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September 9, 2020
Testimony on Vaccines: Saving Lives, Ensuring Confidence, and Protecting Public Health
Witness appearing before the Senate Health, Education, Labor and Pensions Committee
Francis S. Collins, M.D., Ph.D.
Director, National Institutes of Health
Chairman Alexander, Ranking Member Murray and distinguished members of this committee thank you for inviting me to discuss the Department of Health and Human Services’ (HHS) Operation Warp Speed (OWS) efforts and the importance of vaccination. I am grateful for this opportunity to address how the National Institutes of Health (NIH) is working tirelessly with other parts of the government, and with industry partners, to prevent, diagnose, and treat the novel coronavirus SARS-CoV-2. We thank Congress for your continual partnership in response to COVID-19.
I am also pleased to be here today to reinforce the importance vaccines play in protecting public health from childhood immunizations to the annual flu and pneumonia vaccines in keeping Americans safe and healthy. While our immediate focus has been on the development of a COVID-19 vaccine, we can’t lose sight of the need to encourage the continued uptake of all vaccines by the American people.
To accelerate the development and subsequent production of a vaccine for COVID-19, in mid-May, President Trump announced Operation Warp Speed (OWS). OWS aims to deliver up to 300 million doses of a safe and effective vaccine for COVID-19 in early 2021, as part of a broader strategy to accelerate the development, manufacturing, and distribution of COVID-19 vaccines, therapeutics, and diagnostics (collectively known as medical countermeasures). OWS is a partnership among components of HHS, including NIH, Centers for Disease Control and Prevention (CDC), U.S. Food and Drug Administration (FDA), and Biomedical Advanced Research and Development Authority (BARDA), and the Department of Defense (DoD), with the aim of a unified government approach to respond to the pandemic. OWS engages with private firms and other federal agencies, including the Department of Agriculture, the Department of Energy, and the Department of Veterans Affairs. OWS coordinates with existing HHS-wide efforts, including the NIH’s Accelerating COVID-19 Therapeutic Interventions and Vaccines (ACTIV) partnership, NIH’s Rapid Acceleration of Diagnostics (RADx) initiative, and research activities by the National Institute of Allergy and Infectious Diseases (NIAID).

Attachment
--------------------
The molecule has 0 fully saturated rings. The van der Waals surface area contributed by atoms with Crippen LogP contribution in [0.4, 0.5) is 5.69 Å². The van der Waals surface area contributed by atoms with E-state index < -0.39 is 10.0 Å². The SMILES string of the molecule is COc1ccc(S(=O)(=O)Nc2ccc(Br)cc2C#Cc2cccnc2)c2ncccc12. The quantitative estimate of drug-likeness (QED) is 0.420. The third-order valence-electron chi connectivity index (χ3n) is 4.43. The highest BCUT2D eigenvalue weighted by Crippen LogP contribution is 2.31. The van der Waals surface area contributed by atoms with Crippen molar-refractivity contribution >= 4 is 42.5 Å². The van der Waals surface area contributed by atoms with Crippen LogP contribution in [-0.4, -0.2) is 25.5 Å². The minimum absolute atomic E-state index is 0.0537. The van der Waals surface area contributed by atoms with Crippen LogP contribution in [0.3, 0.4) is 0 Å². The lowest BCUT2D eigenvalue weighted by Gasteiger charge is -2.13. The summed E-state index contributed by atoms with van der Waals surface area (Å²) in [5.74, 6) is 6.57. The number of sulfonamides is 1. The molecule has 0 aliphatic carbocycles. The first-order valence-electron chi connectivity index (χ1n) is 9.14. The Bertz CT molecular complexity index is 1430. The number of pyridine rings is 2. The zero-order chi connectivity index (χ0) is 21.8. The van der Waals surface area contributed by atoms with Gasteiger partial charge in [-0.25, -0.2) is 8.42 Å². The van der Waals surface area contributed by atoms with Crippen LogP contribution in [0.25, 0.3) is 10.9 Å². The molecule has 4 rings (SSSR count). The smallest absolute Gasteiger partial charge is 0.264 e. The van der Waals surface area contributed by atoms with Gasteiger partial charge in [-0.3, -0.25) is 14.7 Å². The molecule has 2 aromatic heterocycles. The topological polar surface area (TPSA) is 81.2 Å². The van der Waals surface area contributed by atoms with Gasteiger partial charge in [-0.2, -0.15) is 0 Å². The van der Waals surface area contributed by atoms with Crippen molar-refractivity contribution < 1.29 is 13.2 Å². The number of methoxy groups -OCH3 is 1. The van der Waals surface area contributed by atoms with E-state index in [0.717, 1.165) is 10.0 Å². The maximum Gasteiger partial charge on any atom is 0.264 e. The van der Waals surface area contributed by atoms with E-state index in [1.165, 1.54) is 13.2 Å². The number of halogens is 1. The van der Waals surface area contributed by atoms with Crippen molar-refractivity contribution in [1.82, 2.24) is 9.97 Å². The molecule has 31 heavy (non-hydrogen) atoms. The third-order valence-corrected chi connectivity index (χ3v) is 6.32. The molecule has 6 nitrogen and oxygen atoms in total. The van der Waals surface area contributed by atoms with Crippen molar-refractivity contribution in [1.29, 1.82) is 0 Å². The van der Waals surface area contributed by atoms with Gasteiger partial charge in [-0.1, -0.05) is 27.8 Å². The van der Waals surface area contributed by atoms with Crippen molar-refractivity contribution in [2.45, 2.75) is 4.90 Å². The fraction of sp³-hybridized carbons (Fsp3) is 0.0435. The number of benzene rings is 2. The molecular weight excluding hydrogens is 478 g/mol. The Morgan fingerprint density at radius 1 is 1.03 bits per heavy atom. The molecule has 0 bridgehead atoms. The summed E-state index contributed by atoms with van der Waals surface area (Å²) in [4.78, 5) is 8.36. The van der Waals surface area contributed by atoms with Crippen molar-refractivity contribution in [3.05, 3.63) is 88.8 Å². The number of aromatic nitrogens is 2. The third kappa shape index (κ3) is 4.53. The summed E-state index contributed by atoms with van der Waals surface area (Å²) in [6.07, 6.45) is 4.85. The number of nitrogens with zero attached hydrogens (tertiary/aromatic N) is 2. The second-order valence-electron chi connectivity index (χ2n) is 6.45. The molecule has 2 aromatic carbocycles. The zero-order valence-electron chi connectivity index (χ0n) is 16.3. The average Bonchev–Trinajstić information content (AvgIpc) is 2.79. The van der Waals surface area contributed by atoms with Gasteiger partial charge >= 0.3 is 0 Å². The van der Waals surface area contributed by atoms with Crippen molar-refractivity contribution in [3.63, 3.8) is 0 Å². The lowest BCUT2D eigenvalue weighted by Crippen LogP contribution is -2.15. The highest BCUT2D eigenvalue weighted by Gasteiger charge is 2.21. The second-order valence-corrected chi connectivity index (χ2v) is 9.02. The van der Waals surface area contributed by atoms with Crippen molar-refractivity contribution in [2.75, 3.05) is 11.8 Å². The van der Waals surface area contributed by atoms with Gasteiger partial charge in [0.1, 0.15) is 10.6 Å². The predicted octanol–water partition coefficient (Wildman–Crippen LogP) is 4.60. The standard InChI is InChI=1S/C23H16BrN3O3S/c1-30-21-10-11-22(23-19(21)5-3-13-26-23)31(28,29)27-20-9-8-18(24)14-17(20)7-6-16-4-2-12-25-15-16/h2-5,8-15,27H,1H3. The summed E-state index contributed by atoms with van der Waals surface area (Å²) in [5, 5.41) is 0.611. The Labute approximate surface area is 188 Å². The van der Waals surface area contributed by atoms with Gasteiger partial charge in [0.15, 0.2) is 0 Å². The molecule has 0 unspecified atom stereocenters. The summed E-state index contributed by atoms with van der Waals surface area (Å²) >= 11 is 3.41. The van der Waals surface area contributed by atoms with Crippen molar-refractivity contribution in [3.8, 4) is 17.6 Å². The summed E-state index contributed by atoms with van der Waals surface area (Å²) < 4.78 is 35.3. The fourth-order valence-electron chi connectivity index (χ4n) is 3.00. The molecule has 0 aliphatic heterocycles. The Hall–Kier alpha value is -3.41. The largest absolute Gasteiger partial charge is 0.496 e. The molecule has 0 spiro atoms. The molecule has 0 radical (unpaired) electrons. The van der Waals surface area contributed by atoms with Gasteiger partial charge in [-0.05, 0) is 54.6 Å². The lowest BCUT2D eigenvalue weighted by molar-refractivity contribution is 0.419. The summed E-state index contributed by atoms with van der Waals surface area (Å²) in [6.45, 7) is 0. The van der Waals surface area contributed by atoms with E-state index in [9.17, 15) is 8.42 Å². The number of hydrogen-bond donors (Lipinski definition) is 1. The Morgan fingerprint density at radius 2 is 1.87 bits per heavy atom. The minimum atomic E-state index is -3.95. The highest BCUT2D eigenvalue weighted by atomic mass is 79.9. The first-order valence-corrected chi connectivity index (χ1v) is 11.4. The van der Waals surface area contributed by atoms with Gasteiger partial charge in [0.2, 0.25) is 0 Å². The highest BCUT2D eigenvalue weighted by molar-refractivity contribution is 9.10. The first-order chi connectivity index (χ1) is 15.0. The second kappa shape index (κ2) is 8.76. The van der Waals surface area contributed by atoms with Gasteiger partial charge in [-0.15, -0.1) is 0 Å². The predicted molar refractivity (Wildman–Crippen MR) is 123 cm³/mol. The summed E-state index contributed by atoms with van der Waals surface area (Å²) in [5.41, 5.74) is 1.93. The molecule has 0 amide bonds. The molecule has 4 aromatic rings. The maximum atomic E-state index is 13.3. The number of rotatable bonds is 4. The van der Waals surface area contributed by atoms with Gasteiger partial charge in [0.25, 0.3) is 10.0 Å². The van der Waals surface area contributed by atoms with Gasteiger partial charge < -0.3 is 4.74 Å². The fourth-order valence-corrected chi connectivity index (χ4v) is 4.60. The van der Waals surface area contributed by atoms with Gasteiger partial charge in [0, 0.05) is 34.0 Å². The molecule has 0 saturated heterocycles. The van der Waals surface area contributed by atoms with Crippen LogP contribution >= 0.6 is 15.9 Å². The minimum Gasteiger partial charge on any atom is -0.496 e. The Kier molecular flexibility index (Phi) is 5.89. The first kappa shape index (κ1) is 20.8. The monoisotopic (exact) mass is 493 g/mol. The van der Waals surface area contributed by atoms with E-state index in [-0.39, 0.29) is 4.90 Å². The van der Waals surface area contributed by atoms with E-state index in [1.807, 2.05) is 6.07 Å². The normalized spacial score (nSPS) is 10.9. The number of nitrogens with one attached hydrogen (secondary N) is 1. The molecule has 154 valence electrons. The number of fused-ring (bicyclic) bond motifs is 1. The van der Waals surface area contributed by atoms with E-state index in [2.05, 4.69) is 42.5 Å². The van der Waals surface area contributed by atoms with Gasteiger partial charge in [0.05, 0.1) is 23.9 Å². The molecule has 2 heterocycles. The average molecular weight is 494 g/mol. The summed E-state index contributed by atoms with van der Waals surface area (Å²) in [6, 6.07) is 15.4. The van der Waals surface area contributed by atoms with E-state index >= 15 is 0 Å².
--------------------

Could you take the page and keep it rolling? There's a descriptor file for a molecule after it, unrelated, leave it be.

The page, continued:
NIH is the HHS agency leading the biomedical research response to COVID-19 and the novel coronavirus that causes the disease, SARS-CoV-2. We have done everything possible to unleash the most rapid and innovative approaches to address this global pandemic. The importance of studying the safety and efficacy of vaccine and therapeutic candidates during the critical clinical trial phases is now NIH’s top priority. OWS has been selecting the most promising countermeasure candidates and providing coordinated government support. Protocols for the demonstration of safety and efficacy are being aligned, which allows the trials to proceed more quickly. The protocols for the trials are being overseen by the Federal Government, in contrast to traditional public-private partnerships, in which pharmaceutical companies are solely responsible for design and implementation of their own protocols. Rather than eliminating steps from traditional development timelines, steps are proceeding simultaneously. That includes starting manufacturing of a vaccine candidate at industrial scale well before the demonstration of vaccine efficacy and safety, as happens normally. This increases the financial risk in the event of non-optimal product performance, but not the product risk.